Federal Trade Commission chairman Jon Leibowitz will step down from the agency February 15 after four years as chairman. He has been a commissioner since 2004.
Many in Washington anticipated his move, announced late Thursday in a number of leading national newspapers, since last year.
But first, Leibowitz had a few things on his "to do" list that he wanted to finish, including closing the agency's two-year antitrust investigation into Google and passing updated rules to the children's privacy laws. On Friday, the FTC is expected to release a staff report on mobile privacy and related enforcement action.
"I felt like this was a good time to leave because we got through a number of things that I wanted the commission to address," Leibowitz told The New York Times.
Leibowitz, 54, led one of the most active FTCs in recent memory, pushing the agency forward on a number of consumer protection initiatives including online and mobile privacy. The FTC settled major privacy cases with both Google and Facebook and made Do Not Track a household word.
During Leibowitz's tenure, the Consumer Protection Bureau under David Vladeck (who recently exited to return to Georgetown's law school) stepped up its enforcement of unfair deceptive advertising practices. For the first time, the FTC brought cases against national advertisers, extracting the largest financial settlements in the agency's history from advertisers such as Reebok and Skechers.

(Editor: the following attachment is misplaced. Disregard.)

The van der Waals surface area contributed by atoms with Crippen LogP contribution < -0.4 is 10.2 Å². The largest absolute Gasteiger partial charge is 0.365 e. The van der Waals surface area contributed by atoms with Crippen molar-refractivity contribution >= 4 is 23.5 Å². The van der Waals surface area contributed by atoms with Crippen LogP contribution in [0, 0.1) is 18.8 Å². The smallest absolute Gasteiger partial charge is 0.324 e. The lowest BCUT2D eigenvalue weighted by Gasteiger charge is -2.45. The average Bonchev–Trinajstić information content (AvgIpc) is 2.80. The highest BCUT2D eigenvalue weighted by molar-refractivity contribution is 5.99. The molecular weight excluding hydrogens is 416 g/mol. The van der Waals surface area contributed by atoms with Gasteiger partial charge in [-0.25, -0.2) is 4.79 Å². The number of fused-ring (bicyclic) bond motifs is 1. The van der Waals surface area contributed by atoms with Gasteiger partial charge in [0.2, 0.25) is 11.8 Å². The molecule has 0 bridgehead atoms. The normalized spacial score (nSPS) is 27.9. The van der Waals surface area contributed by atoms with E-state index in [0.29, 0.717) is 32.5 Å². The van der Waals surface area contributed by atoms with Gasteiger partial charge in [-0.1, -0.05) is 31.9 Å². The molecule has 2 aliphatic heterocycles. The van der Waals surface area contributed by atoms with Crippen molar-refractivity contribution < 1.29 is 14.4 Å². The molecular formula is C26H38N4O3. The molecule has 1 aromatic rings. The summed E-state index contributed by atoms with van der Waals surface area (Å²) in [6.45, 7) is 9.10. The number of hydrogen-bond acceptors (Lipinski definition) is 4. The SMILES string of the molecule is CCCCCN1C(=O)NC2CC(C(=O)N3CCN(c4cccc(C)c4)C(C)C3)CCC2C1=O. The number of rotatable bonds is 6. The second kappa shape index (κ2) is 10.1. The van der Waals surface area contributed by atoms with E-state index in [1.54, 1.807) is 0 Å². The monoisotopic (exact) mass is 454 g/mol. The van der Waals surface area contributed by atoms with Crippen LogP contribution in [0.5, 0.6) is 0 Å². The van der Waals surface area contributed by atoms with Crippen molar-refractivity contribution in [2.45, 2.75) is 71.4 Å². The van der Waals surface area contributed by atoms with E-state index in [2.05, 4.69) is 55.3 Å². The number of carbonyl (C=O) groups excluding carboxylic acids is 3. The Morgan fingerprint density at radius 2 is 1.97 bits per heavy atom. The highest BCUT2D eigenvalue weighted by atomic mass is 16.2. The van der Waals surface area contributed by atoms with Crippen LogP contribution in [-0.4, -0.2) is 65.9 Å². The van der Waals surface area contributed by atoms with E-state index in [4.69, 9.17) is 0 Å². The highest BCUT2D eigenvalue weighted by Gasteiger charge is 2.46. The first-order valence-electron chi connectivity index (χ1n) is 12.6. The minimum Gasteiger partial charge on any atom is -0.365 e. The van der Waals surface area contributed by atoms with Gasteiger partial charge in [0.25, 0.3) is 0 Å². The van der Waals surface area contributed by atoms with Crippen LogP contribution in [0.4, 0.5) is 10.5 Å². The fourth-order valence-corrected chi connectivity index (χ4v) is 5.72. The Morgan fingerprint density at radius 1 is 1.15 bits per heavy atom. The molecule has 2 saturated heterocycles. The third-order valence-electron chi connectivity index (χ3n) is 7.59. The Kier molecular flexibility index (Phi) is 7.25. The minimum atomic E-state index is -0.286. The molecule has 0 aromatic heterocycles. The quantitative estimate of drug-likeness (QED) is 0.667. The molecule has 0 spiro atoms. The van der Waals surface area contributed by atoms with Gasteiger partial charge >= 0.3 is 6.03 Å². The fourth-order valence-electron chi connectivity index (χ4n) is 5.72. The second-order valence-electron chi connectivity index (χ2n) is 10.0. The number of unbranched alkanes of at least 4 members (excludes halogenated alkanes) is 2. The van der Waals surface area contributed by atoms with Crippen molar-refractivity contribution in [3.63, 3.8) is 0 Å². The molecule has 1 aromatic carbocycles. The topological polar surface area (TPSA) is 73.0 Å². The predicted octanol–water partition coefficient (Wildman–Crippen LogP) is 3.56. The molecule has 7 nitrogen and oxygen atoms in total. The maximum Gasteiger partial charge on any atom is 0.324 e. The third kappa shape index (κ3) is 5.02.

Leibowitz has no immediate plans for his next job. "I'm not sure what I'll be doing, so the best course of action is to leave before I think about what I will do," he said during a press conference Friday. "I won't be leaving with any regrets. These jobs are exhilarating, but they are also exhausting."
Now the Washington parlor game of who will succeed Leibowitz goes into high gear. The most popular supposition is that Leibowitz's successor will come from the inside, either Democratic commissioners Julie Brill or Edith Ramirez. Others named floated include Howard Shelanski, director of the FTC bureau of economics.
Until the Senate confirms a successor, Leibowitz's departure will leave a 2-2 split at the five-member commission potentially limiting some actions at the FTC until a majority is restored.